Hunter scheme to boost medical skills

A TRAINING program pioneered in the Hunter has bolstered safety standards for overseas-trained doctors and helped address a clinician shortage, its director says.

Health professionals from around Australia will meet in Newcastle today and tomorrow to learn about the Hunter New England Health Workplace-Based Assessment Program. The Australian Medical Council workshop will be held at the Crowne Plaza hotel.

Program director Kichu Nair said about 20 to 30 per cent of Australia's doctors were trained overseas.

"Because of a doctor shortage we rely on them," he said.

To practise in Australia, international medical graduates traditionally do an Australian Medical Council exam, which involves written components and a half-day clinical section with role play patients, Professor Nair said.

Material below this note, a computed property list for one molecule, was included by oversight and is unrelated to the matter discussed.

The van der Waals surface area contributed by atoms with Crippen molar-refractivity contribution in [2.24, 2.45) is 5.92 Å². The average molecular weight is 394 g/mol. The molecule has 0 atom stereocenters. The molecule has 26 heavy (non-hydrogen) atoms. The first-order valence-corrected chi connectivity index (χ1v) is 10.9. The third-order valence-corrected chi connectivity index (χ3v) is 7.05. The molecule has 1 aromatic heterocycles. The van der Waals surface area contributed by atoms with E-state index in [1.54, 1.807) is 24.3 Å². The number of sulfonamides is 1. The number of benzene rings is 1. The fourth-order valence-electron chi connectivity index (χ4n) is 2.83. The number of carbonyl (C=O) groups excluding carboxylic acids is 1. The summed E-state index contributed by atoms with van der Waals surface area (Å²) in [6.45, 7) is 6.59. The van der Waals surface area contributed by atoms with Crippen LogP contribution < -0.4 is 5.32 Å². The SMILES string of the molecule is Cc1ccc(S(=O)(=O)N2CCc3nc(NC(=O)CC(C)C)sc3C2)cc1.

With the workplace-based program, practical assessments of communication, team work, and clinical and thinking skills are done on-the-job over six months with senior doctors providing feedback.

"Basically it means you're assessing them in the workplace over a period of time by multiple tools and multiple assessors," Professor Nair said.

"So we get a much better picture of the doctors.

"The feedback we get from people who have passed this process is [it's creating] much safer doctors."

Professor Nair said the program was helping Hunter New England Health retain staff, with 78 per cent of participants remaining with the health service.

"People used to come, maybe come here and work for one year, get registration and go back to Sydney or whatever," he said.

The program has a six-month waiting list.

In the past 18 months, 68 doctors have completed it, and another 14 are enrolled.

Professor Nair said a partnership with the University of Newcastle and co-operation of senior clinicians made the program possible.

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